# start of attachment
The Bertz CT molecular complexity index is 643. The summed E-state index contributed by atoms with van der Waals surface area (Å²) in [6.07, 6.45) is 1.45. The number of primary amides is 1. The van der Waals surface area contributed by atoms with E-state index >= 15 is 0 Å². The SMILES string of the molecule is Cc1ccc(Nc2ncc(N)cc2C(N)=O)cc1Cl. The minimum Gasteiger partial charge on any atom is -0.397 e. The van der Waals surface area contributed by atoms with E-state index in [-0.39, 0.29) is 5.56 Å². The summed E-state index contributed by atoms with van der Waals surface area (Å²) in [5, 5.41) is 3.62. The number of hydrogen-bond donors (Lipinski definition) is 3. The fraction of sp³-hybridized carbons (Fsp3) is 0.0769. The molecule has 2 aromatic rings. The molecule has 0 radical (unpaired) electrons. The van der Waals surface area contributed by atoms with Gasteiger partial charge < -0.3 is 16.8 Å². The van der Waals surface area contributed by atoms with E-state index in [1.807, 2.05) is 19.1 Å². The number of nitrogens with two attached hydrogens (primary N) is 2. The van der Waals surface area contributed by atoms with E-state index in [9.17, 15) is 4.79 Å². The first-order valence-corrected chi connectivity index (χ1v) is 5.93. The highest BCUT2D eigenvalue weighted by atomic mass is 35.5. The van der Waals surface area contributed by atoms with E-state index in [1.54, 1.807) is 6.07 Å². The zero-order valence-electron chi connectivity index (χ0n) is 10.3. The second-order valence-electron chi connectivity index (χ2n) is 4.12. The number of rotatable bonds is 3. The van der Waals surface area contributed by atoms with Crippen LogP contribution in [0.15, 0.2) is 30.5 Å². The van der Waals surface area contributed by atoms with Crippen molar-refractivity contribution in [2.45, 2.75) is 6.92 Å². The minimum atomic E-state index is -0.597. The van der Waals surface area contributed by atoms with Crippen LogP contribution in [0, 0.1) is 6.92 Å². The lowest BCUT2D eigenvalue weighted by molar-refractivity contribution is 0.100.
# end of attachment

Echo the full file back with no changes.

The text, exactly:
The Bertz CT molecular complexity index is 643. The summed E-state index contributed by atoms with van der Waals surface area (Å²) in [6.07, 6.45) is 1.45. The number of primary amides is 1. The van der Waals surface area contributed by atoms with E-state index >= 15 is 0 Å². The SMILES string of the molecule is Cc1ccc(Nc2ncc(N)cc2C(N)=O)cc1Cl. The minimum Gasteiger partial charge on any atom is -0.397 e. The van der Waals surface area contributed by atoms with E-state index in [-0.39, 0.29) is 5.56 Å². The summed E-state index contributed by atoms with van der Waals surface area (Å²) in [5, 5.41) is 3.62. The number of hydrogen-bond donors (Lipinski definition) is 3. The fraction of sp³-hybridized carbons (Fsp3) is 0.0769. The molecule has 2 aromatic rings. The molecule has 0 radical (unpaired) electrons. The van der Waals surface area contributed by atoms with Gasteiger partial charge < -0.3 is 16.8 Å². The van der Waals surface area contributed by atoms with E-state index in [1.807, 2.05) is 19.1 Å². The number of nitrogens with two attached hydrogens (primary N) is 2. The van der Waals surface area contributed by atoms with E-state index in [9.17, 15) is 4.79 Å². The first-order valence-corrected chi connectivity index (χ1v) is 5.93. The highest BCUT2D eigenvalue weighted by atomic mass is 35.5. The van der Waals surface area contributed by atoms with E-state index in [1.54, 1.807) is 6.07 Å². The zero-order valence-electron chi connectivity index (χ0n) is 10.3. The second-order valence-electron chi connectivity index (χ2n) is 4.12. The number of rotatable bonds is 3. The van der Waals surface area contributed by atoms with Crippen LogP contribution in [0.15, 0.2) is 30.5 Å². The van der Waals surface area contributed by atoms with Crippen molar-refractivity contribution in [2.45, 2.75) is 6.92 Å². The minimum atomic E-state index is -0.597. The van der Waals surface area contributed by atoms with Crippen LogP contribution in [0, 0.1) is 6.92 Å². The lowest BCUT2D eigenvalue weighted by molar-refractivity contribution is 0.100.